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Misconceiving the Big Bang

The Big Bang was NOT a Fireworks Display!

Written by Sten Odenwald
Copyright (C) 1997. Published in the Washington Post Horizon education supplement on May 14, 1997.

The Big Bang wasn’t really big. Nor was it really a bang. In fact, the event that created the universe and everything in it was a very different kind of phenomenon than most people–or, at least, most nonphysicists–imagine.
Even the name “Big Bang” originally was a put-down cooked up by a scientist who didn’t like the concept when it was first put forth. He favored the idea that the universe had always existed in a much more dignified and fundamentally unchanging, steady state.

But the name stuck, and with it has come the completely wrong impression that the event was like an explosion and that the universe is expanding today because the objects in it are being flung apart like fragments of a detonated bomb.

Virtually every basic aspect of this intuitive image for the Big Bang (we ARE stuck with the name) is incorrect. To understand why, you need to understand Albert Einstein’s general theory of relativity. Or, at least, you need to have a sense of it. That may sound daunting, but general relativity is the most revolutionary scientific advance of the 20th century, and we all ought to acquire some feeling for it before the century ends.

After all, it’s been 82 years since Einstein put forth his theory. It’s been tested in scores of experiments and has always passed with flying colors and is now firmly established as our premier guide to understanding how gravity operates. Moreover, it is part of the foundation of Big Bang cosmology. And it is because of general relativity that we know the Big Bang was (and is, for the event is still going on) nothing like an explosion.

Albert Einstein developed general relativity in order to make his famous theory of special relativity include the effects of gravity. It is a better way than Sir Isaac Newton’s of understanding how gravity works. Like a hungry amoeba, general relativity ( or just GR for short) had absorbed both Einstein’s newly-minted special relativity and Newton’s physics, giving us the means to replicate ALL of the predictions from these two great theories, while extending them into unfamiliar realms of experience. One of these realms was the Black Hole. The other was the shape and evolution of the universe itself.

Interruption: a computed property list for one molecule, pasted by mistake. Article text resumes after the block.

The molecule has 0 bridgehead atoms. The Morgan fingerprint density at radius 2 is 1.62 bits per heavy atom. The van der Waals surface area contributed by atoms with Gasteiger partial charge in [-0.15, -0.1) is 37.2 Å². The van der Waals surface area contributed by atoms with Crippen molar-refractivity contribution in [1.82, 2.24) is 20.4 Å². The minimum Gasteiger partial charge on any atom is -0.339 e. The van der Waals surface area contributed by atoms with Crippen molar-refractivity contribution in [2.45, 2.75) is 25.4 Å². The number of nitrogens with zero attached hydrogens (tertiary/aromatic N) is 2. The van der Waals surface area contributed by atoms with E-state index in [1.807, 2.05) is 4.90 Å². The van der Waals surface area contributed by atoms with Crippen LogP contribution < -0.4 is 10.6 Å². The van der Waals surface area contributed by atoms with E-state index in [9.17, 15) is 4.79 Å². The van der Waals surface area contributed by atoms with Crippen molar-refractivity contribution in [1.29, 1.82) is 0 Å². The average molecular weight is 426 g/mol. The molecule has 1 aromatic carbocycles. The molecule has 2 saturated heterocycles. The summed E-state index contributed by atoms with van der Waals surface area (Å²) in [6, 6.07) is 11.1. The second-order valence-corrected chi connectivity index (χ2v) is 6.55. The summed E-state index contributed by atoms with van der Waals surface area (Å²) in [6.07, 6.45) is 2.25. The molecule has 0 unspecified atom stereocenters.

Big Bang cosmology says that the universe came into existence between 10 to 20 billion years ago, and that from a hot dense state has been expanding and cooling ever since, remains unassailable. Yet, Big Bang cosmology is vulnerable. It is based on GR being accurate over an enormous range of scales in time and space. Just how good is general relativity? So far, GR has made the following specific predictions:

1…The entire orbit of Mercury rotates because of the curved geometry of space near the sun. The amount of ‘perihelion shift’ each century was well known at the time Einstein provided a complete explanation for it in 1915.

2…Light at every frequency can be bent in exactly the same way by gravity. This was confirmed in the 1919 Solar Eclipse for optical light using stars near the Sun’s limb, and in 1969-1975 using radio emissions from star-like quasars also seen near the limb of the Sun. The deflection of the light was exactly as predicted by GR.

3…Clocks run slower in strong gravitational fields. This was confirmed by Robert Pound and George Rebka at Harvard University in 1959, and by Robert Vessot in the 1960’s and 70’s using high-precession hydrogen maser clocks flown on jet planes and on satellites.

4…Gravitational mass and inertial mass are identical. Most recently in 1971, Vladimir Braginsky at Moskow University confirmed GRs prediction of this to within 1 part in a trillion of the exact equality required by GR.

5…Black holes exist. Although these objects have been suspected to exist since they were first introduced to astronomers in the early 1970’s, it is only in 1992 that a critical acceptance threshold was crossed in the astronomical community. It was then that Hubble Space Telescope observations revealed monstrous, billion-sun black holes in the cores of nearby galaxies such as Messier 87, Messier 33 and NGC 4261.

6…Gravity has its own form of radiation which can carry energy. Russel Hulse and Joseph Taylor in 1975 discovered two pulsars orbiting each other, and through careful monitoring of their precise pulses during the next 20 years, confirmed that the system is loosing energy at a rate within 1 percent of the prediction by GR based on the emission of gravitational radiation.

7…A new force exists called ‘gravito-magnetism’. Just as electric and magnetic fields are linked together, according to GR, a spinning body produces a magnetism-like force called gravitomagnetism. GR predicts that rotating bodies not only bend space and time, but also make empty space spin. A NASA satellite called Gravity Probe B will be launched in the next few years to see whether this effect exists. This is a killer. If it is not found, GR is mortally wounded despite its long string of other successes.

8…Space can stretch during the expansion of the universe. This was confirmed by Edwin Hubble’s detection of the recession of the galaxies ca 1929. More recently in 1993, Astronomer Kenneth Kellerman confirmed that the angular sizes of distant radio sources shrink to a minimum then increase at greater distances exactly as expected for a dilating space. This is not predicted by any other cosmological model that does not also include the dilation of space as a real, physical phenomenon.